Harder, Not Longer (Planks That Is)

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In his book Ultimate Back Fitness and Performance, Dr. Stuart McGill notes that when referring to low back stability, one needs to place an emphasis on endurance rather than strength training. As counterintuitive as it may sound, most people with chronic lower back pain, do in fact, have strong lower backs. The reason why they’re so jacked up all the time is because they use their lumbar spine too much, and lack the proper spinal stability to control end range of motion.

Rather than bore you will all the intricate details (cause I know how many of you have been waiting with abated breath my thoughts on gross motor patterns of the lumbar spine), I came across this Cliff Notes version of McGill’s thoughts written by Len Kravitz titled Low Back Stability Training. It’s a great synopsis on McGill’s thoughts. Here’s a quick snidbit:

From McGill’s research on low back stability, the data suggest that the healthiest training intervention for the spinal flexors involves muscular endurance versus strength training. McGill states that “the safest and mechanically most justifiable approach to enhancing lumbar stability through exercise entails a philosophical approach consistent with endurance, not strength; that ensures a neutral spine posture when under load (or more specifically avoids end range positions) and that encourages abdominal muscle cocontraction and bracing in a functional way.” Bracing is a neurophysiological phenomenon involving cocontraction of the abdominal wall and deep intrinsic muscles of the spine in an effort to better stabilize the low back.

Enter the wonderful world of planks. Oftentimes you hear of strength coaches/personal trainers having their healthy clients perform planks for upwards of two minutes (per set!). I don’t know about you, but if I’m going to hire someone to just stand there and watch me perform planks for 10% of my session, I might as well hire a freakin ham sandwich.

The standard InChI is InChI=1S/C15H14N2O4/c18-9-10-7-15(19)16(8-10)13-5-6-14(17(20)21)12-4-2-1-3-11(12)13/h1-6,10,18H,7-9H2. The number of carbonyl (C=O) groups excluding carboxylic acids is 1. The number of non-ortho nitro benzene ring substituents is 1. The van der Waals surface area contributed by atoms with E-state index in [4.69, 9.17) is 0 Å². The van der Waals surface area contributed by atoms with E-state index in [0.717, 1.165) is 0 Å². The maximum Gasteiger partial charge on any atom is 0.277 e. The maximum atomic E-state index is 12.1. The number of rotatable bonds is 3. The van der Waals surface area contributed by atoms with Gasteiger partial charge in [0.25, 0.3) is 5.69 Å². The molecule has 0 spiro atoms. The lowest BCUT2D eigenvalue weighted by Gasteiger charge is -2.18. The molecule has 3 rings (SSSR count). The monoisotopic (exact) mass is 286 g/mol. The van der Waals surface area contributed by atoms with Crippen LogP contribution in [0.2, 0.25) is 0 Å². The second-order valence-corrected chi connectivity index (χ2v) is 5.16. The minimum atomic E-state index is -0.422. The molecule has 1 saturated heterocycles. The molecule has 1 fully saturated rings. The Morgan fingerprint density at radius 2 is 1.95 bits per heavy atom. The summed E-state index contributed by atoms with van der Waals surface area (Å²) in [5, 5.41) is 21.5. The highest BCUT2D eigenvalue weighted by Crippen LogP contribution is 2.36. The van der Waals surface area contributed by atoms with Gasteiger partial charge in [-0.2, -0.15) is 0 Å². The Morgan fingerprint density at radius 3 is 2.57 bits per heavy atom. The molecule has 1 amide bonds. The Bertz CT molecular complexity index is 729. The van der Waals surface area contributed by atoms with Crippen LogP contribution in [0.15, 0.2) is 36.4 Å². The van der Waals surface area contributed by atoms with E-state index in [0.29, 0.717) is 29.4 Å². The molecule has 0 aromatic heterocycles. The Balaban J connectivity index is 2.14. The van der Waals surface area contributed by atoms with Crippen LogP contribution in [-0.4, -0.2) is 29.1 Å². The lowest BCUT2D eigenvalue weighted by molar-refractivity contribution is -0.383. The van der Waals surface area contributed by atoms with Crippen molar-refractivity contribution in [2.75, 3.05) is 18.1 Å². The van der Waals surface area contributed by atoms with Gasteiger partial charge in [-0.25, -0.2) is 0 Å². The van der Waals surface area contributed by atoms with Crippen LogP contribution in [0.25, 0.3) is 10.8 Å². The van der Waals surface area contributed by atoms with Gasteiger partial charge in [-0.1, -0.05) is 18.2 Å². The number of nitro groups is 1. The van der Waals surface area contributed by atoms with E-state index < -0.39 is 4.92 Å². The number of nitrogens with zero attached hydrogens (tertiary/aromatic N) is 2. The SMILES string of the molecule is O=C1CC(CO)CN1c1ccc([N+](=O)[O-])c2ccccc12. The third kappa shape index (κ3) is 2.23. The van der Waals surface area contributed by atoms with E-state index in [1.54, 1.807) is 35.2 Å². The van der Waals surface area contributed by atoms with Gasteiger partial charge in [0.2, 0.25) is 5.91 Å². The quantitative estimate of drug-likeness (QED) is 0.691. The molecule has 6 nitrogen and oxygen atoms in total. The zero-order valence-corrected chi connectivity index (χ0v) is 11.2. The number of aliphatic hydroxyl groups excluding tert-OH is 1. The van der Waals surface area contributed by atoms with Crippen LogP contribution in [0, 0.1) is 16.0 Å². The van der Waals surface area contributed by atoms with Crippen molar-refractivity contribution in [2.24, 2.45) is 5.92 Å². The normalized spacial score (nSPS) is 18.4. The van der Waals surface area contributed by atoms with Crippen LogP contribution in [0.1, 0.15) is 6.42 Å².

If I’m dealing with healthy individuals, I’d much prefer to make planks and their variations harder, rather than longer. And just to clarify, those who actually suffer from chronic back pain are a completely different story. In that case, I’m all for using planks for endurance. However, with typical clients, my cut-off point is 30 seconds. From there, I just think of ways to make planks more challenging. A great example would be the side plank w/row.

Here you just use a cable machine and set up as if you were going to perform a typical side plank.

1. Elbow directly underneath your shoulder, both shoulders back, hips forward (don’t stick your butt out).

2. Set the pulley at a low setting and grab it with your free hand.

3. Brace your abdominals and perform a standard row, making sure to stay completely stable. You shouldn’t have to compensate by hiking your hips or rotating your torso.

4. Don’t look now, but that hot girl on the elliptical just checked you out. DUDE!!! I said not to look. Dammit. Okay, stay cool. Go make a protein shake or something. I’m pretty sure I read somewhere that chicks dig dudes who drink protein shakes. You’re so money and don’t even know it!

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Plus, get a copy of Tony’s Pick Things Up, a quick-tip guide to everything deadlift-related. See his butt? Yeah. It’s good. You should probably listen to him if you have any hope of getting a butt that good.

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